The children heading back to school this fall make up the most diverse cohort of students ever.
For the first time, minorities will make up a majority of the students in American public schools. But the individual classrooms these students enter aren't necessarily more diverse.
In fact, many of them are segregated.
A new set of interactive county-level maps from the Urban Institute shows where segregation is the worst.
Washington, D.C. and Los Angeles both have small percentages of white students in their public schools. But those white students are disproportionately likely to attend schools where the bulk of their classmates are also white.
In D.C., for example, nearly 40 percent of white students attend public schools where most of their classmates are also white. Yet fewer than 10 percent of D.C.'s public school students are white.
Mouse over the maps below to see how segregated or unsegregated your county is.
A couple of quick points:
Minority children often attend segregated schools that have fewer resources. The students tend to come from poorer neighborhoods and their schools don't have access to the funds that active booster clubs and PTAs generate. Studies also show that schools with the neediest students are staffed by the least qualified teachers.
Integrating schools is a complicated issue because school segregation is often the result of neighborhood segregation. Families want their children to attend neighborhood schools with local children, but many families don't live in particularly diverse neighborhoods. Ending school segregation will require looking at more than just education policy - it will have to explore housing, too.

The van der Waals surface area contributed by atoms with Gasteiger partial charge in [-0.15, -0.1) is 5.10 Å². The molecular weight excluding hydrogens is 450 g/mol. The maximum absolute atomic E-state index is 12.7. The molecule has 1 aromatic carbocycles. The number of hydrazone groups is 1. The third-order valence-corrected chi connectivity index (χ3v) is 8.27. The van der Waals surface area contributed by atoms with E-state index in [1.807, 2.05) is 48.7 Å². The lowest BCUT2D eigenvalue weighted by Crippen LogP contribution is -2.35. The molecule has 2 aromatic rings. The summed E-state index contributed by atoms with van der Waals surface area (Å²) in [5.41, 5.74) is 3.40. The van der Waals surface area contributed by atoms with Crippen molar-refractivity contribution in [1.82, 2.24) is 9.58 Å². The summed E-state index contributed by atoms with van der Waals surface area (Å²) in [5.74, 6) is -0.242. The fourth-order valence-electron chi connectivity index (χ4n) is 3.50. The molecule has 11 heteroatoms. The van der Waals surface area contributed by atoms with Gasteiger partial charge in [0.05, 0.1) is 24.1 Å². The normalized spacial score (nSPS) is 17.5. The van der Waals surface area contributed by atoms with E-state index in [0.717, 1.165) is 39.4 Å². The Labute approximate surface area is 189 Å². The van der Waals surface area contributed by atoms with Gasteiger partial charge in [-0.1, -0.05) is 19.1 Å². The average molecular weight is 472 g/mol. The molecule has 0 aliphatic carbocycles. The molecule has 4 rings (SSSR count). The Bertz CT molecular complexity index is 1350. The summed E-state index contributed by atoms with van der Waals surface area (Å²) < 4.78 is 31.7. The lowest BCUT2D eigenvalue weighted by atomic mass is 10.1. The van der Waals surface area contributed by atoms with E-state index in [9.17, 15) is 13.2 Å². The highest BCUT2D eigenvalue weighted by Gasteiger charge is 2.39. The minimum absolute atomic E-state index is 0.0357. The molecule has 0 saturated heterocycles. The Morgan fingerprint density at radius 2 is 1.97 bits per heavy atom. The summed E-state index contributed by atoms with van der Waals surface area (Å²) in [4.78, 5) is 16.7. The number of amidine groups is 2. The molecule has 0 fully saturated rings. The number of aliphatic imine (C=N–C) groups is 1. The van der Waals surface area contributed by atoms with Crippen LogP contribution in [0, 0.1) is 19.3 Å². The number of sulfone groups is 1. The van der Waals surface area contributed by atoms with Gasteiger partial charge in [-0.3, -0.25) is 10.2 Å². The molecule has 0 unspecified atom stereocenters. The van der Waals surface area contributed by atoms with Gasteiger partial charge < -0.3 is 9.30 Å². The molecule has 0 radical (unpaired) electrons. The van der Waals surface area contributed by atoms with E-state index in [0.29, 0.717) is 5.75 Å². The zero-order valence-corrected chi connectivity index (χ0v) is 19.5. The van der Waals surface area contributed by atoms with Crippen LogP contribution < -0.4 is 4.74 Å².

School diversity is a good thing. Children benefit from learning in an environment where they are exposed to people from different backgrounds who have different customs, beliefs and religions.
Ending school segregation is a worthwhile goal and our nation's student body looks more diverse than ever at the national level. But we haven't done a very good job of achieving integration on a classroom-by-classroom basis where it matters.
Emily DeRuy is a Washington, D.C.-based associate editor, covering education, reproductive rights, and inequality. A San Francisco native, she enjoys Giants baseball and misses Philz terribly.